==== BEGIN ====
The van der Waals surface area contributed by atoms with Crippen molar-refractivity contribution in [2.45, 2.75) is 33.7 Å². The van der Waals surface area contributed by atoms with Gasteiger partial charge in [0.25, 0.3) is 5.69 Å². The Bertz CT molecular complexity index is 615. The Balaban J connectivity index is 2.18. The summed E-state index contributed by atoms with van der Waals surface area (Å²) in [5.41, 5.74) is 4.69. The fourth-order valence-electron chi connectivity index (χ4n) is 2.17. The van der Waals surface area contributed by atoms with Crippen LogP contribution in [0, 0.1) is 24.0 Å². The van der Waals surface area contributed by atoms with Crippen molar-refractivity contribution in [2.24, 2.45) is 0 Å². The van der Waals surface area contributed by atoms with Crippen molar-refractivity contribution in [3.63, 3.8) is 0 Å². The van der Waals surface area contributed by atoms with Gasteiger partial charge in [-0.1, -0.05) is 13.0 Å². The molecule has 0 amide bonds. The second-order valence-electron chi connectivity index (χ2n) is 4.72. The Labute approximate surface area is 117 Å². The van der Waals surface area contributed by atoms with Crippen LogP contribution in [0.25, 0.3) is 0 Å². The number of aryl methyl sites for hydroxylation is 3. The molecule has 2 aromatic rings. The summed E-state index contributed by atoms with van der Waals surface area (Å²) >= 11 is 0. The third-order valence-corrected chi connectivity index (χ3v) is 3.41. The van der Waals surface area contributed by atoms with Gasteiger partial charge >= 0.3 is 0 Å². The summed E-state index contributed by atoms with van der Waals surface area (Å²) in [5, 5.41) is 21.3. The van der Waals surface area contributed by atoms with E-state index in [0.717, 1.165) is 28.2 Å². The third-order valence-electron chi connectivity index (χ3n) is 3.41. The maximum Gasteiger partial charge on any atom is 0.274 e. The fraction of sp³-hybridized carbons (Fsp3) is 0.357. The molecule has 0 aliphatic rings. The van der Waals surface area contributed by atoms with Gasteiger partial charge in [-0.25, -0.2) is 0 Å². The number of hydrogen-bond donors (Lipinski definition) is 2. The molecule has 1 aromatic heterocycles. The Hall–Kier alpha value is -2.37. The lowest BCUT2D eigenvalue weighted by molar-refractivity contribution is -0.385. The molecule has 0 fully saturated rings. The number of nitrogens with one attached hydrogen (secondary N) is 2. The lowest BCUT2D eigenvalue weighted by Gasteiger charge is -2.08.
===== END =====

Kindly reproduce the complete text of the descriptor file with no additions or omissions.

The van der Waals surface area contributed by atoms with Crippen molar-refractivity contribution in [2.45, 2.75) is 33.7 Å². The van der Waals surface area contributed by atoms with Gasteiger partial charge in [0.25, 0.3) is 5.69 Å². The Bertz CT molecular complexity index is 615. The Balaban J connectivity index is 2.18. The summed E-state index contributed by atoms with van der Waals surface area (Å²) in [5.41, 5.74) is 4.69. The fourth-order valence-electron chi connectivity index (χ4n) is 2.17. The van der Waals surface area contributed by atoms with Crippen LogP contribution in [0, 0.1) is 24.0 Å². The van der Waals surface area contributed by atoms with Crippen molar-refractivity contribution in [2.24, 2.45) is 0 Å². The van der Waals surface area contributed by atoms with Crippen molar-refractivity contribution in [3.63, 3.8) is 0 Å². The van der Waals surface area contributed by atoms with Gasteiger partial charge in [-0.1, -0.05) is 13.0 Å². The molecule has 0 amide bonds. The second-order valence-electron chi connectivity index (χ2n) is 4.72. The Labute approximate surface area is 117 Å². The van der Waals surface area contributed by atoms with Crippen LogP contribution in [0.25, 0.3) is 0 Å². The number of aryl methyl sites for hydroxylation is 3. The molecule has 2 aromatic rings. The summed E-state index contributed by atoms with van der Waals surface area (Å²) >= 11 is 0. The third-order valence-corrected chi connectivity index (χ3v) is 3.41. The van der Waals surface area contributed by atoms with Gasteiger partial charge >= 0.3 is 0 Å². The summed E-state index contributed by atoms with van der Waals surface area (Å²) in [5, 5.41) is 21.3. The van der Waals surface area contributed by atoms with E-state index in [0.717, 1.165) is 28.2 Å². The third-order valence-electron chi connectivity index (χ3n) is 3.41. The maximum Gasteiger partial charge on any atom is 0.274 e. The fraction of sp³-hybridized carbons (Fsp3) is 0.357. The molecule has 0 aliphatic rings. The van der Waals surface area contributed by atoms with Gasteiger partial charge in [-0.25, -0.2) is 0 Å². The number of hydrogen-bond donors (Lipinski definition) is 2. The molecule has 1 aromatic heterocycles. The Hall–Kier alpha value is -2.37. The lowest BCUT2D eigenvalue weighted by molar-refractivity contribution is -0.385. The molecule has 0 fully saturated rings. The number of nitrogens with one attached hydrogen (secondary N) is 2. The lowest BCUT2D eigenvalue weighted by Gasteiger charge is -2.08.